I was thinking about instrumental music and whether it could truly be about something. I was thinking about how classical, jazz and the avant-garde often group music together under conceptual titles and themes. Isn’t a lot of this music about music itself? Isn’t instrumental music literally about the unspeakable, the indescribable?
My friend Dave says that he see no reason why wordless music should be any less about ‘something’ then lyrics or prose. I think he’s right, but I also know that some music that is titled and thematically labelled is nothing more than the beautiful sound of a musician trying to reach out; to evoke; to remember.
My name is Darren Hayman and I have made an instrumental album about Britain’s open air swimming pools; it’s called ‘Lido’. If I am known or liked for anything at all in my career then it is for my lyrics. I see words as incisive, accurate tools, when used correctly. I don’t want my words to paint vague canvasses; I want them to make detailed, forensic technical drawings. I am interested in specifics; my songs thus far have very much been about stuff.
In my own listening, however, I have moved more and more towards instrumental music. I enjoy the heavenly fog of the ECM label. I love following the unpredictability of John Coltrane’s reckless career. I adore roots dub reggae – it makes me feel safe and calm.
Instrumental music has given me something that has been missing from my listening for a few years. It confuses, frustrates and excites me, and in no way do I feel it a less erudite companion to lyrical music. The opposite is true, in fact: this music can often say more, I just love not being able to define what it is.
Cautiously, over the last few years, I started to amass recordings of my instrumental compositions. When I had five that I thought were good, I needed a title that might pull these sunny, open tunes together; I thought of ‘Lido’. From that point onwards I tried to think about what it would be to write music with a specific setting in mind. I tried to write the tunes in my head, while visiting the individual pools. I collected field recordings and buried them inside the songs. Some were audible but I wanted to link the music to the place in some way.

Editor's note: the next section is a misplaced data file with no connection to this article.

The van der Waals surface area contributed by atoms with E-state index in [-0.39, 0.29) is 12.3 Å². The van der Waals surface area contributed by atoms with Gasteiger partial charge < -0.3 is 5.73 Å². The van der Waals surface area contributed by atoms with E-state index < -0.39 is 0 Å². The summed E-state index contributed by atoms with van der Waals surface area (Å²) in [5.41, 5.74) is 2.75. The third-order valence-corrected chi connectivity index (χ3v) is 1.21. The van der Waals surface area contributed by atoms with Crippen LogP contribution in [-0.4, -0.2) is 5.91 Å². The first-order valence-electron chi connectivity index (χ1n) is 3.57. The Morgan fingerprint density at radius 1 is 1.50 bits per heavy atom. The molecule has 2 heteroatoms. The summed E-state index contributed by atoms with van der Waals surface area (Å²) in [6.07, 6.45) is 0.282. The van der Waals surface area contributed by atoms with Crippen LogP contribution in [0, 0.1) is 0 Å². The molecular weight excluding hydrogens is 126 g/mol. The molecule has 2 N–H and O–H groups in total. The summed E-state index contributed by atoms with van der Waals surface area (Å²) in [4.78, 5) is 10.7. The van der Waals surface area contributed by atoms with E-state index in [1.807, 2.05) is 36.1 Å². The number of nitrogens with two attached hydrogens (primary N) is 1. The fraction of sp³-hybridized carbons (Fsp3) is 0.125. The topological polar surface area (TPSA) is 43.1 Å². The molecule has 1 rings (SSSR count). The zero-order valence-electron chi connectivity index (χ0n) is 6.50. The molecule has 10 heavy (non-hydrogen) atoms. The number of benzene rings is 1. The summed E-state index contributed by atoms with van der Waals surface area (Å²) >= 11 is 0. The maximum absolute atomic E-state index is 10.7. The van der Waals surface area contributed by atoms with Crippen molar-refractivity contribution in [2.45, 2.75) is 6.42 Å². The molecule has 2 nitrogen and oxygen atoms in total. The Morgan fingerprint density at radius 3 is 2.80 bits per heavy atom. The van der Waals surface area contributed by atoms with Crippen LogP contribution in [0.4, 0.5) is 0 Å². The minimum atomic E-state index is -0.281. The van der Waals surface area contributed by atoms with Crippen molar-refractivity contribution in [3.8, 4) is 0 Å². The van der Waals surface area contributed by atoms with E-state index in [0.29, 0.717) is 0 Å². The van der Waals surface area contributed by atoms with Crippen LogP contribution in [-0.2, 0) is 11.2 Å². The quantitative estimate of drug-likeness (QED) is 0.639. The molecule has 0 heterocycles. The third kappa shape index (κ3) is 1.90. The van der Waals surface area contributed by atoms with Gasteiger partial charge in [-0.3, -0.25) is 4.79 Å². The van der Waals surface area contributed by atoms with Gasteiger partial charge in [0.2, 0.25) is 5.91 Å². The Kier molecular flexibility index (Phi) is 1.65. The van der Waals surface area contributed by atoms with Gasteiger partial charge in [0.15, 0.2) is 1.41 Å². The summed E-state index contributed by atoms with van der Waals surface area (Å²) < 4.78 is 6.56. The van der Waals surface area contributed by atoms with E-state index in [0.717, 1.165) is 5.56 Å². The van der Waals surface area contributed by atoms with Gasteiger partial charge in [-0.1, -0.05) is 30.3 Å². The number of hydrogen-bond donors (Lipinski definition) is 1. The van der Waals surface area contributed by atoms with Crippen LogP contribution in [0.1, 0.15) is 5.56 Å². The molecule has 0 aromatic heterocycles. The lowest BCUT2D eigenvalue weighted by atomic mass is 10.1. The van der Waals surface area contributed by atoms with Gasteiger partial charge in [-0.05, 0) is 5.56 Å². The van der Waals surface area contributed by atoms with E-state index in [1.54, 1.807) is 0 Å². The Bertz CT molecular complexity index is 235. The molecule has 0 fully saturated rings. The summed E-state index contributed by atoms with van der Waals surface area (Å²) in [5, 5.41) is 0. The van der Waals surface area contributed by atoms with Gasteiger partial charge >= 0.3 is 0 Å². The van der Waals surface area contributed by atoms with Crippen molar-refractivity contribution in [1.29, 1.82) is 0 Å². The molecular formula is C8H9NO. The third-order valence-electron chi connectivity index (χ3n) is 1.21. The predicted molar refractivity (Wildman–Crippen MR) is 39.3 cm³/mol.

When it came to writing tunes about closed or destroyed lidos, I thought about absence and nothingness. I thought about disconnected music; tunes without formal structure or time signatures. I have not re-invented the wheel but this was a truly experimental record for me in that I devised routines and procedures that produced music alien to me.
I thought hard about Brentwood Lido, in my hometown. It closed in 1976, when I was just five. It is one of those places that have slipped past the internet. I can find only two grey, fuzzy pictures online. Do you have any pictures of it? I’d love to see them. My own memory of the place is also fuzzy: one of those early childhood memories that seems to be projected onto sunlight. If you think hard or try to grasp it in any way then it just melts. I can see a towel; there is a low wall or steps maybe? My mother is there… some other people... It’s sunny but then there’s nothing… there’s no focus or clarity to the memory.
If instrumental music can be about anything then surely it can be about this feeling; the sensation of fumbling, desperately, in the back of your mind. Looking for something beautiful that you know was there once. I wanted to make music that sounded half remembered but purposeful. I went to the road where the pool used to be. I recorded nothing but the faint rumble of traffic and put in my tune.
My album 'Lido' is about open air swimming pools and something else as well. It's just impossible to say what it is exactly. - Darren Hayman February 2012